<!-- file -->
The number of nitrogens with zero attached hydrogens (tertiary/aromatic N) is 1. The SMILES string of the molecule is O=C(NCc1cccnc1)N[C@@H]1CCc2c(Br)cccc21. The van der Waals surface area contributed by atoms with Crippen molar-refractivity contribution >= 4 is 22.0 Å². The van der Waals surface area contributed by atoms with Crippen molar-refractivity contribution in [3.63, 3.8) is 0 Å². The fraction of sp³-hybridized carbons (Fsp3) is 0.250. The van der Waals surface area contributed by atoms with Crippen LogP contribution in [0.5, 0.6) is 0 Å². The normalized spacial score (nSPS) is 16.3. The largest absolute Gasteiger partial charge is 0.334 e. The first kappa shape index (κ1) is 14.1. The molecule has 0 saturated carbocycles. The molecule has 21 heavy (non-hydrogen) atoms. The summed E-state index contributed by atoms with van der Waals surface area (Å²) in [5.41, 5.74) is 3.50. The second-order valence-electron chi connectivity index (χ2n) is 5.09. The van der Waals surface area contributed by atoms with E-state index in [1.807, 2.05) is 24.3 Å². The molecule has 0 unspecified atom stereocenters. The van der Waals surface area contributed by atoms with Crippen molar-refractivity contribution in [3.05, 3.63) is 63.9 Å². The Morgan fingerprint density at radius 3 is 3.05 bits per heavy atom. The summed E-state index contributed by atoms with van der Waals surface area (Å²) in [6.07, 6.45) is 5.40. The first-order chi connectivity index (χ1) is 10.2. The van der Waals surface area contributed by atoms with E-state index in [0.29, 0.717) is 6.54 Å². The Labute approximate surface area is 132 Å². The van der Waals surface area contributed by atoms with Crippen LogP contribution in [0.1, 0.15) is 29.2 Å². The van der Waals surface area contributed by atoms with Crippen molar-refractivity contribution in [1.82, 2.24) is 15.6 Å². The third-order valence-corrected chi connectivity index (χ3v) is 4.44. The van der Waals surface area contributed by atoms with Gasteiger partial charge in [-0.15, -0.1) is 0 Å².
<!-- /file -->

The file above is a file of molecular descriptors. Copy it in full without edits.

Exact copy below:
The number of nitrogens with zero attached hydrogens (tertiary/aromatic N) is 1. The SMILES string of the molecule is O=C(NCc1cccnc1)N[C@@H]1CCc2c(Br)cccc21. The van der Waals surface area contributed by atoms with Crippen molar-refractivity contribution >= 4 is 22.0 Å². The van der Waals surface area contributed by atoms with Crippen molar-refractivity contribution in [3.63, 3.8) is 0 Å². The fraction of sp³-hybridized carbons (Fsp3) is 0.250. The van der Waals surface area contributed by atoms with Crippen LogP contribution in [0.5, 0.6) is 0 Å². The normalized spacial score (nSPS) is 16.3. The largest absolute Gasteiger partial charge is 0.334 e. The first kappa shape index (κ1) is 14.1. The molecule has 0 saturated carbocycles. The molecule has 21 heavy (non-hydrogen) atoms. The summed E-state index contributed by atoms with van der Waals surface area (Å²) in [5.41, 5.74) is 3.50. The second-order valence-electron chi connectivity index (χ2n) is 5.09. The van der Waals surface area contributed by atoms with E-state index in [1.807, 2.05) is 24.3 Å². The molecule has 0 unspecified atom stereocenters. The van der Waals surface area contributed by atoms with Crippen molar-refractivity contribution in [3.05, 3.63) is 63.9 Å². The Morgan fingerprint density at radius 3 is 3.05 bits per heavy atom. The summed E-state index contributed by atoms with van der Waals surface area (Å²) in [6.07, 6.45) is 5.40. The first-order chi connectivity index (χ1) is 10.2. The van der Waals surface area contributed by atoms with E-state index in [0.29, 0.717) is 6.54 Å². The Labute approximate surface area is 132 Å². The van der Waals surface area contributed by atoms with Crippen LogP contribution in [0.1, 0.15) is 29.2 Å². The van der Waals surface area contributed by atoms with Crippen molar-refractivity contribution in [1.82, 2.24) is 15.6 Å². The third-order valence-corrected chi connectivity index (χ3v) is 4.44. The van der Waals surface area contributed by atoms with Gasteiger partial charge in [-0.15, -0.1) is 0 Å².